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South Florida Family Law Blog

Frequently asked questions about adoption

If you’re considering adopting a child in Florida, it’s natural that you’ll have many questions. Bringing a new child into your home is an extensive process to ensure that both you and the child are happy with the arrangement. The following are a few frequently asked questions about adoption, which will give you a good idea of what to expect.

How long does adoption take?

Being the non-custodial parent is still an important role

You have just made the decision to get divorced in Florida and while you are relieved at the thought of having freedom from all of the marital woes of your past, you are concerned about how this change will affect your children. At The Minaya Law Offices, PLLC, we have helped many families to put together a plan for child custody that are beneficial to both parties. 

One of the most important things for you to remember is that if you are not granted sole custody, your role as a non-custodial parent is still incredibly important. Downplaying your influence can only hurt your relationship with your children and leave you feeling defeated and worthless. According to verywellfamily.com, there are many common myths associated with being the non-custodial parent including the following:

  • You selfishly gave up custody.
  • You are not capable of caring for your children. 
  • You do not play as important of a role as your custodial ex.
  • You are not involved in the life of your children. 

How is child support calculated?

Both you and your ex are responsible for providing financial care for your children. As a result, the courts in Florida must determine how the non-custodial parent is obligated to pay to cover essential child care costs. TheBalance.com offers information on how child support is calculated so both you and your former spouse are able to remain informed of the process.

Formulas

Tips on a successful case when seeking sole custody

If you’re seeking sole custody of a child in Florida, you’re probably aware of the importance of proving that you’re the better parent. Doing so requires taking certain steps, such as showing that child is well-cared for physically and psychologically. VeryWellFamily.com offers the following advice, which can help you establish your case in court.

How to Establish That You’re Concerned About a Child’s Well-Being

Protecting assets after marriage with a postnuptial agreement

Engaged couples in Florida usually spend much of their time dreaming and planning their wedding and honeymoon, but do not spend much time talking about finances and future situations. In fact, the thought of drafting a prenuptial agreement seems laughable for many, especially in the happy months leading up to saying 'I do.' However, once the honeymoon phase has passed and real life kicks in, thinking about the future may become more of a focus. It is in these times when a postnuptial agreement may be discussed.

Why should you have a postnuptial agreement? While it may not be for every couple, ABC News discusses some situations in which it is beneficial. Some of the circumstances in which a postnup is a good idea include:

  • One spouse quits working to raise children
  • Second marriage with kids from the first marriage
  • Joint business owners
  • Recent increase in income
  • One partner has been unfaithful
  • Expected inheritance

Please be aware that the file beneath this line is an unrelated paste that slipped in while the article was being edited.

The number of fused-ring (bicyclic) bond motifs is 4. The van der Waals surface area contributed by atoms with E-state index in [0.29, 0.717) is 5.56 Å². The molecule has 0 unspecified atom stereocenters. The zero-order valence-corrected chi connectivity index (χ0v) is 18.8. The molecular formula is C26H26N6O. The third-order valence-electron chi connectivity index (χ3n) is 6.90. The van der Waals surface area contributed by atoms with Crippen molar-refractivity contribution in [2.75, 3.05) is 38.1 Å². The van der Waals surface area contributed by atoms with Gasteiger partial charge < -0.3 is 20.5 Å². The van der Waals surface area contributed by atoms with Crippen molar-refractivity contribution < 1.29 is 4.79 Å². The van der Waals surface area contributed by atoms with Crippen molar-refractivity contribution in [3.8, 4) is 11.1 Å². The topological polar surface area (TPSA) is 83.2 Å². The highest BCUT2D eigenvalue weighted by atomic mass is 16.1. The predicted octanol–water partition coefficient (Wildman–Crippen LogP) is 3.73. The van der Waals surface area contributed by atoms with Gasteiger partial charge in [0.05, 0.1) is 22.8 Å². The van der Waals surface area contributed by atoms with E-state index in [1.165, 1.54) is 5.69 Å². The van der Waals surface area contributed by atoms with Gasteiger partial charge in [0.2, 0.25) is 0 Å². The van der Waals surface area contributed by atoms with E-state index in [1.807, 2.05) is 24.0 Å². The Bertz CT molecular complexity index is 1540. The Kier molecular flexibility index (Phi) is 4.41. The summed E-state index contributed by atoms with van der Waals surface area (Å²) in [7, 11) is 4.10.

Same-sex marriage rights equal same divorce rights

Did you know you and your partner are entitled to the same divorce rights as a heterosexual marriage couple? It is true.

Maybe you were contemplating a divorce. Then you thought twice. You have become accustomed to your lifestyle. A lifestyle that you know will be difficult to maintain on your own because you sacrificed your personal career to make the marriage work. At the time, it was a sacrifice you were willing to make. When you said your marriage vows, you truly thought your marriage would last “until death do us part.”

Is alimony always awarded?

If you are getting a divorce in Florida, there are many things likely on your mind. One of them may be whether you will get alimony or not. You may not know if it is awarded in every case or if it is possible you will not have alimony in your case. Whether you are receiving or paying spousal support, it is a good idea to know how likely it is to be awarded in your situation.

According to the Florida Statutes, alimony is up to the discretion of the court. It may not always be awarded. The court looks at the situation and circumstances of the divorce and current financial situations, along with other factors, such as quality of life and how finances were managed in the marriage in the past. It uses this information to decide if alimony should be awarded.

How to Help You Child Understand Divorce

When it comes to divorce, many kids hold out hope that their parents will one day reunite. This hope can be emotionally damaging, especially when both parents begin pursuing relationships with other people. While you can take away the hurt your child is experiencing as a result of you divorce, you can help him or her to understand that the process is truly final (which is the first step to accepting the new family dynamic). Parenting Magazine offers advice on how to explain this to your kids. 

Maintain Distance (But Keep It Civil)

What can I do if my ex won’t pay child support?

It’s up to both parents to provide financially for their children. Unfortunately, many divorces parents in Florida are faced with non-payment of child support, which can greatly hamper a child’s development and well-being. So, what can be done if your ex refuses to pay child support? U.S. New & World Report offers the following advice if you’re faced with a former spouse who is unwilling or unable to remit child support payments.

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